Date of this Version
Functionally flexible systems for organizing work may reduce job instability and insecurity by reducing employers’ reliance on job cuts or contingent work to respond to changes in their environments. Related arguments hypothesize that contingent work allows firms to adjust labor while “buffering” their core of permanent workers from job instability. We find evidence that internally flexible work systems are associated with reduced involuntary and voluntary turnover in manufacturing but that contingent work and involuntary turnover of the permanent workforce are positively related regardless of sector, in contrast to the prediction of the core-periphery hypothesis.
This is the peer reviewed version of the following article: Cappelli, P. and Neumark, D. (2004), External Churning and Internal Flexibility: Evidence on the Functional Flexibility and Core-Periphery Hypotheses. Industrial Relations: A Journal of Economy and Society, 43: 148–182. doi:10.1111/j.0019-8676.2004.00322.x, which has been published in final form at http://onlinelibrary.wiley.com/doi/10.1111/j.0019-8676.2004.00322.x/abstract. This article may be used for non-commercial purposes in accordance with Wiley Terms and Conditions for Self-Archiving.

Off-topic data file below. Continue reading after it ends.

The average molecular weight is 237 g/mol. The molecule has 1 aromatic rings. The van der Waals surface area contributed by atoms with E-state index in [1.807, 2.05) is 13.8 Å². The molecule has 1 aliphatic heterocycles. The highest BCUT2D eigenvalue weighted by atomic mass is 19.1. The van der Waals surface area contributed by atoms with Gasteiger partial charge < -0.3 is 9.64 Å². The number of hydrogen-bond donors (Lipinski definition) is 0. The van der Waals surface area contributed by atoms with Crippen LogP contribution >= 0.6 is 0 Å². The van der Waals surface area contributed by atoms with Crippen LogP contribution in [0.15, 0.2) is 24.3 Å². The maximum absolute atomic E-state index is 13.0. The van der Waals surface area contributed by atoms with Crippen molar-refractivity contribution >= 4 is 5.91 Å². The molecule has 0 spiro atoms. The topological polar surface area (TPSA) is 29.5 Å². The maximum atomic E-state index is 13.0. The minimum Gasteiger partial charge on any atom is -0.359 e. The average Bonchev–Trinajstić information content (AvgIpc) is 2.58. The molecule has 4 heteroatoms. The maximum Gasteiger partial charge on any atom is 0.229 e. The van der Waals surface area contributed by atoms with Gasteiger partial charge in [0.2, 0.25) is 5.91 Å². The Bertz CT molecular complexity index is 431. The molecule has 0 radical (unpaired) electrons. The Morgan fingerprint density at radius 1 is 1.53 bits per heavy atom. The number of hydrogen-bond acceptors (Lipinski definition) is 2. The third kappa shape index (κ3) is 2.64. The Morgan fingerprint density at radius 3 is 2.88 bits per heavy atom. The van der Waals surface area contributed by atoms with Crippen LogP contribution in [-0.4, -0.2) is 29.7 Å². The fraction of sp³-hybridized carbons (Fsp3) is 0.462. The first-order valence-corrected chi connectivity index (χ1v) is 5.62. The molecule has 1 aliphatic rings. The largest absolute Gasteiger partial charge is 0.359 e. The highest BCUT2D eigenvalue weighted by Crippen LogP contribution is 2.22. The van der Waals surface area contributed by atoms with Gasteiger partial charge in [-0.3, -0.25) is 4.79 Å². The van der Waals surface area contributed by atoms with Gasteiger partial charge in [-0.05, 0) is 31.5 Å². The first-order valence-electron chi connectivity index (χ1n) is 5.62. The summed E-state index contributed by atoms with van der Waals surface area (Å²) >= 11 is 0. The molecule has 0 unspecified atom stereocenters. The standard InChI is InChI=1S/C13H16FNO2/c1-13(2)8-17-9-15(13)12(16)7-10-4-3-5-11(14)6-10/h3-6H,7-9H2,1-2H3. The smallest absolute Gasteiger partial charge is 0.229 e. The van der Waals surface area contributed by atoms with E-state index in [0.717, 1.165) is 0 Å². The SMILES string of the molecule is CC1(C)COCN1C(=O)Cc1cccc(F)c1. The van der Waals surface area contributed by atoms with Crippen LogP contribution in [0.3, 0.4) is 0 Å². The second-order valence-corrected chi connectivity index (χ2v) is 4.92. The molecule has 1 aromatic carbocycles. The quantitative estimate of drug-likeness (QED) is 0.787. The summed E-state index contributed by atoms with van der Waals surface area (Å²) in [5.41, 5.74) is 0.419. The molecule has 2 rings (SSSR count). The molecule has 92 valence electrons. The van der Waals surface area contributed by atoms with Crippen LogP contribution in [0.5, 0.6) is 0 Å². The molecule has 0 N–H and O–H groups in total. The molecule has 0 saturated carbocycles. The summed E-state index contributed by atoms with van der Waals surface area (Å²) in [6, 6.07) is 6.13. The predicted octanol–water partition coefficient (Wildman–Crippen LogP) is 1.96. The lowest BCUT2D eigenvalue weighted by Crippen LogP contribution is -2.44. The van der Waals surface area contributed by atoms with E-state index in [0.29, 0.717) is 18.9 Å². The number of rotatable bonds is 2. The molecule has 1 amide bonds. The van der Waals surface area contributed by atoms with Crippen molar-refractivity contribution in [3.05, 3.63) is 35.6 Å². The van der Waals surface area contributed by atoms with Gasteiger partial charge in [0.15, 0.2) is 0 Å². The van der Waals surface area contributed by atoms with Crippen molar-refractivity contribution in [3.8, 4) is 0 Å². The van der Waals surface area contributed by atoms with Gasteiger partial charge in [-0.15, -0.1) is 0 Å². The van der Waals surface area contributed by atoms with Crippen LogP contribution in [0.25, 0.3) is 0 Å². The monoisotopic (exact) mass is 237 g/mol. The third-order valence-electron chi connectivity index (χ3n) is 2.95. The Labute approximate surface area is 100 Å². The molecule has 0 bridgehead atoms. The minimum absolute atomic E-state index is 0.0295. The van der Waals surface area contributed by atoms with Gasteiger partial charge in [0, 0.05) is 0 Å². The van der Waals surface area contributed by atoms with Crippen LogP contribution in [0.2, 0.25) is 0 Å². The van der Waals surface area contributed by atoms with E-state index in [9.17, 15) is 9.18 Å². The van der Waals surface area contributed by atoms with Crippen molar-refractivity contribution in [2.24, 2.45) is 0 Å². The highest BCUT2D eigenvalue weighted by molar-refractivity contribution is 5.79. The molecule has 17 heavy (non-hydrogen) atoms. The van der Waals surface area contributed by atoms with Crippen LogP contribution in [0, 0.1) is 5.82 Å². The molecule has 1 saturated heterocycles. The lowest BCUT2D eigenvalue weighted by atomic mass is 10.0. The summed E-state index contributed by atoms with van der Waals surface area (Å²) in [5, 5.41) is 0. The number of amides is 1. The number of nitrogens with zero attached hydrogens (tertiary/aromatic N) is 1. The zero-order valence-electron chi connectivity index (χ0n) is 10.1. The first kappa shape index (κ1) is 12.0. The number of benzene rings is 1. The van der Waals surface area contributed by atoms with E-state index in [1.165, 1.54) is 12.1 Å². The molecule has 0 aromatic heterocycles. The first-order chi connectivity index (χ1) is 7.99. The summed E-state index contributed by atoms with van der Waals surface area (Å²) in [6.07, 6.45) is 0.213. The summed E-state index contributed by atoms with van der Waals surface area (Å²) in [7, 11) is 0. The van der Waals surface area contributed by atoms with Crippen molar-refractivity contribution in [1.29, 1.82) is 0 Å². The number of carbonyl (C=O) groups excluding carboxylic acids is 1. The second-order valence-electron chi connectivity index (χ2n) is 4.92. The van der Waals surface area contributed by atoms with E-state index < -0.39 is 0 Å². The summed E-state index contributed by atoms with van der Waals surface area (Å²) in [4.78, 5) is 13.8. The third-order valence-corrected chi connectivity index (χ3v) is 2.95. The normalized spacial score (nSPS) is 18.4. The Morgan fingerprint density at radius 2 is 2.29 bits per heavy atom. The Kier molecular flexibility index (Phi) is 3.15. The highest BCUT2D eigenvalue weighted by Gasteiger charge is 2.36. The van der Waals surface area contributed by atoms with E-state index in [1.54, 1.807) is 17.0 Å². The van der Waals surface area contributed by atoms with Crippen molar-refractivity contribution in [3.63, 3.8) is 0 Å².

Cappelli, P., & Neumark, D. (2004). External Churning and Internal Flexibility: Evidence on the Functional Flexibility and Core-Periphery Hypotheses. Industrial Relations, 43 (1), 148-182. http://dx.doi.org/10.1111/j.0019-8676.2004.00322.x
Date Posted: 27 November 2017
This document has been peer reviewed.